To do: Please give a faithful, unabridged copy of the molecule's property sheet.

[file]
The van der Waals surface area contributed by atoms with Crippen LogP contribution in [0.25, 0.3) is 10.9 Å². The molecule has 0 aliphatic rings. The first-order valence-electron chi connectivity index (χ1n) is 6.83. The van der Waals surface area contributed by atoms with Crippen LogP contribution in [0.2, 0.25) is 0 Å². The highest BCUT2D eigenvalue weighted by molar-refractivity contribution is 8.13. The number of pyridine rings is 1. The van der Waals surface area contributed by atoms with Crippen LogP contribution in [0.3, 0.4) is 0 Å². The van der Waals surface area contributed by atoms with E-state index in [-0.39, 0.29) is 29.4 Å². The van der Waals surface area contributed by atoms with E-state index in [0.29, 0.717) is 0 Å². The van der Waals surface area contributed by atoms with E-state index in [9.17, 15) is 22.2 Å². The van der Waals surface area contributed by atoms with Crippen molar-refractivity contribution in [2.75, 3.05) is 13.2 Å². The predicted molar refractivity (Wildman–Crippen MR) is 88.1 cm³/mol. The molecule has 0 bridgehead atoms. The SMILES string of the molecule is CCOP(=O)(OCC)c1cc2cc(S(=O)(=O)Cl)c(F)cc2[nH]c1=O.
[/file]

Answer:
The van der Waals surface area contributed by atoms with Crippen LogP contribution in [0.25, 0.3) is 10.9 Å². The molecule has 0 aliphatic rings. The first-order valence-electron chi connectivity index (χ1n) is 6.83. The van der Waals surface area contributed by atoms with Crippen LogP contribution in [0.2, 0.25) is 0 Å². The highest BCUT2D eigenvalue weighted by molar-refractivity contribution is 8.13. The number of pyridine rings is 1. The van der Waals surface area contributed by atoms with Crippen LogP contribution in [0.3, 0.4) is 0 Å². The van der Waals surface area contributed by atoms with E-state index in [-0.39, 0.29) is 29.4 Å². The van der Waals surface area contributed by atoms with E-state index in [0.29, 0.717) is 0 Å². The van der Waals surface area contributed by atoms with E-state index in [9.17, 15) is 22.2 Å². The van der Waals surface area contributed by atoms with Crippen molar-refractivity contribution in [2.75, 3.05) is 13.2 Å². The predicted molar refractivity (Wildman–Crippen MR) is 88.1 cm³/mol. The molecule has 0 bridgehead atoms. The SMILES string of the molecule is CCOP(=O)(OCC)c1cc2cc(S(=O)(=O)Cl)c(F)cc2[nH]c1=O.